Our company recently received two job applications into our applicant tracking system within a minute of each other.

If we had looked at either of these applications in isolation, we would have been very impressed with it, and we would certainly have done at least an initial phone screening of the candidate.

However, when we reviewed both applications in comparison to each other, it became clear to us that something hinky was going on. Further research led us to conclude that both applications were fraudulent (including fake applicant names) and submitted by the same person or people.

A lot of effort was put into these fraudulent applications. The content on the submitted résumés was detailed, relevant to our work, and impressive. Substantial effort was put into making the applications convincing. We're pretty certain that the fact that two application were submitted was an error, that in fact whoever did this only intended to submit once and made a mistake. Red flags only became obvious when the two applications were compared.

Because of the amount of effort put into this, we must assume that the person or people who did it had some real motive, but we're at a loss to determine what it is.

Have you seen anything like this at your company? Do you have any idea what the motive for it might be?

I've posted more details about this on our information security blog, including copies of the two résumés that were submitted to us, but as per Stack Overflow policy, I've included above sufficient details about the question that my question here stands alone.

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    This is a very interesting situation, and the blog post about it was a very good read. However, I don't think you're asking something that is addressable on Workplace SE. – Ertai87 Dec 13 '18 at 20:52
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    "We first considered that this might be some sort of research" - seems like you already know the most likely motive. "one included a cover letter and the other didn’t" - seems like a fine topic of research (minus the arguably objectionable practice of submitting fake resumes). – Bernhard Barker Dec 13 '18 at 20:52
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    workplace.stackexchange.com/help/on-topic <- "Questions that lack a clear goal we can address..." I'm not sure what the goal of this question is. Seeking information about these fake applicants in and of itself is not a goal I can suggest to you (as a contributor to Workplace SE) assistance in solving. A suggestion I might make to make your question on-topic would be "where can I look to find people who may have had similar experiences?", but I don't think that's what you're looking for. – Ertai87 Dec 13 '18 at 21:16
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    FWIW I do think the question and associated blog post are both interesting reads, so I'm not going to downvote the question. I think it's a great question, but just not suitable for this format. – Ertai87 Dec 13 '18 at 21:19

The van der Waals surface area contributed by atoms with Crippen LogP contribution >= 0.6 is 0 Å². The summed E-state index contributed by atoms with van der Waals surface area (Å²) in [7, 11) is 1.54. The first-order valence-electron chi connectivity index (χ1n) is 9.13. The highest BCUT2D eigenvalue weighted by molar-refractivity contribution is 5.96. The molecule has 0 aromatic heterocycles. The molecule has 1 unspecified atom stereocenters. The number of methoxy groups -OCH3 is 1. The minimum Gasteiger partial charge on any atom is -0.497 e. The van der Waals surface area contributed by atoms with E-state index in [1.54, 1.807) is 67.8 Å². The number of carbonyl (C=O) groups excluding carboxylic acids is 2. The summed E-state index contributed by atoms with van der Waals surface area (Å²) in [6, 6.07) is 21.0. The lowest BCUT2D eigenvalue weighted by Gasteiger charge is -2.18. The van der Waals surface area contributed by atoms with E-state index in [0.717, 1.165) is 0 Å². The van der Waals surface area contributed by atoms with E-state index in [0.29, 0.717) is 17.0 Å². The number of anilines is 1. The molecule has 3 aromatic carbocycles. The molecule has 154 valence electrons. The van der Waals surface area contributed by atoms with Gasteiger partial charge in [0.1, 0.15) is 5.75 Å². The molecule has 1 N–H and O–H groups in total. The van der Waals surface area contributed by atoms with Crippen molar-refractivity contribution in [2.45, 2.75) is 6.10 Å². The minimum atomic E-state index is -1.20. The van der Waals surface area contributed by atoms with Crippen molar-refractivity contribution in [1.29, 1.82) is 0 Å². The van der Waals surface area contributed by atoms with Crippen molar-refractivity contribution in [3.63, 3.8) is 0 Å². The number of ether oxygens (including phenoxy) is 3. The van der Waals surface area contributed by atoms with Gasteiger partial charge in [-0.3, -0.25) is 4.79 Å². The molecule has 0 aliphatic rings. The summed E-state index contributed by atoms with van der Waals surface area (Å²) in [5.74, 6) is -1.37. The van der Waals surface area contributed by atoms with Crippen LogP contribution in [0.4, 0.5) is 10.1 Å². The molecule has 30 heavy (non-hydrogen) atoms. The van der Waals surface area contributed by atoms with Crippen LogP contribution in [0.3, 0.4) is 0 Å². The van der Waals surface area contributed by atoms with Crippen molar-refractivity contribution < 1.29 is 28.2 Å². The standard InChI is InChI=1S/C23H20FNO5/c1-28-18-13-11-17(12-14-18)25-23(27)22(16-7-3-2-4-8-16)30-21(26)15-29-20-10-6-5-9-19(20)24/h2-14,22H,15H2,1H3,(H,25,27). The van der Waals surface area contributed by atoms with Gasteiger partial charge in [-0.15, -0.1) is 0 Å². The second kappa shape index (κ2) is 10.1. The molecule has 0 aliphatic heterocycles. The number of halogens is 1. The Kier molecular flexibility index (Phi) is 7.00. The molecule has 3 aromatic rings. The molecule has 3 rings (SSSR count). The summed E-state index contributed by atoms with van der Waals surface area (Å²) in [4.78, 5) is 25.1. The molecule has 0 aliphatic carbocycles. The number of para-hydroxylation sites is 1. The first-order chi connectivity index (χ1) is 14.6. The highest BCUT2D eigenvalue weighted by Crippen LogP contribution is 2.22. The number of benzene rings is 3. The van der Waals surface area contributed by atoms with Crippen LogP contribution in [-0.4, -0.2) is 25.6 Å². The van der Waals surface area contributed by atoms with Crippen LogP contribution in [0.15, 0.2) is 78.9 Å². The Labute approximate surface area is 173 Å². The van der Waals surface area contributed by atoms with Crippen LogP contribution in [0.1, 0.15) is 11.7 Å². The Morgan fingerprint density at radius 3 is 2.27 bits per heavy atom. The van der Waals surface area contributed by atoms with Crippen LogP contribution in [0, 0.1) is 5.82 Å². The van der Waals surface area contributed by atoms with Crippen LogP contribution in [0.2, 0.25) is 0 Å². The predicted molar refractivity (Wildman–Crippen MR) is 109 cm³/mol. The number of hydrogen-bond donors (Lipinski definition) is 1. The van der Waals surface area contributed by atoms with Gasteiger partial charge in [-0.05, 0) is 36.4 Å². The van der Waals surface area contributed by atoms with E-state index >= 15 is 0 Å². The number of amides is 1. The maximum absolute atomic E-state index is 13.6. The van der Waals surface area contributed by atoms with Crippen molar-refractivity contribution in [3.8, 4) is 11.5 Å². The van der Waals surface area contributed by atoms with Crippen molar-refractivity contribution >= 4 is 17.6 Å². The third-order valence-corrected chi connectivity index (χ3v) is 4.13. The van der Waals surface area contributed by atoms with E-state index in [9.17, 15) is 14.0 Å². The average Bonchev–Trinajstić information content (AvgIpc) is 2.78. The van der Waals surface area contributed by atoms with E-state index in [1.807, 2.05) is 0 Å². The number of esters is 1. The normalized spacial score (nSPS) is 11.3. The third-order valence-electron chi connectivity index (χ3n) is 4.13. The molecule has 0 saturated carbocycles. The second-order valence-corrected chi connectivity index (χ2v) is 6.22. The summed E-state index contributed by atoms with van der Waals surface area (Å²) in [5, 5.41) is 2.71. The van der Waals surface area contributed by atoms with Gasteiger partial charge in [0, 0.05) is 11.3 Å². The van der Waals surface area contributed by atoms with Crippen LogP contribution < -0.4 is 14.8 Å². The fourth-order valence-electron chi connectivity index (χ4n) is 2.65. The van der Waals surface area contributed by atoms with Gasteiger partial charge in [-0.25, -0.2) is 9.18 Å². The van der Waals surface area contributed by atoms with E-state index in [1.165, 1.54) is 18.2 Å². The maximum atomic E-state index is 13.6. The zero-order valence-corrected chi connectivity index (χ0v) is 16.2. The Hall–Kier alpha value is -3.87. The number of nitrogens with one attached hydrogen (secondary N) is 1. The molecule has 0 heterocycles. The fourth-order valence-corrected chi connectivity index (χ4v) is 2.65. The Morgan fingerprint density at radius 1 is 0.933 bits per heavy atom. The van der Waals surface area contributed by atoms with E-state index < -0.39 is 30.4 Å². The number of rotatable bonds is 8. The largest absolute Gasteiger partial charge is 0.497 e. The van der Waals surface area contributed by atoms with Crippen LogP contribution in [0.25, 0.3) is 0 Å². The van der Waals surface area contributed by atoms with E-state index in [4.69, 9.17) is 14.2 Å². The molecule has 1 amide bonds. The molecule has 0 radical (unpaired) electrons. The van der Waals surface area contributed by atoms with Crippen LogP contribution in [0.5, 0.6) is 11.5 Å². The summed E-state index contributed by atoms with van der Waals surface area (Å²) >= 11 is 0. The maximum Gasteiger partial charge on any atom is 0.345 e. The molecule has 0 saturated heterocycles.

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    Too late for that, we already tipped our hand. – Jonathan Kamens Dec 13 '18 at 21:57

I had a similar situation when I was managing a team about 20 years ago.

Half a dozen CVs each with different names, but many of the individual job details were cut/pasted and in a different order. Again, it's only obvious when you have several to compare. The names were also distinctive.

Long story short, the recruiter raged and shouted at me after I turned them all down saying they were obviously faked. I think it was a shakedown alleging illegal racism in hiring. I just ignored it and declined further calls, and never heard from them again. Having said that, I did have solid grounds to refute any such allegations.

  • This is what I suspected too when I read the question. Mental illness works in mysterious ways. – solarflare Dec 14 '18 at 5:46

It's probably for research purposes. I've read several papers where the method used was researchers sending slightly different applications to companies and checking the results. Normally they aren't stupid enough to send them within minutes from each other, so this was a clear mistake on their side.

I wouldn't expect a malicious purpose or a fraud.

The question is what should you do if you notice the applications are too similar for two completely different people. I think you should (preferably) ignore both or, alternatively, answer to both the same way. Preferring one could skew results.

To be honest, I did something similar myself by applying with two versions of my name and with two application formats and pictures (adding a photo to your application is expected in my country). I didn't apply for the same positions and mostly not at the same companies twice obviously but the purpose was similar - it was to find out what format and name led to better results. And I did get some interesting results, which made it possible for me to optimise my application strategy.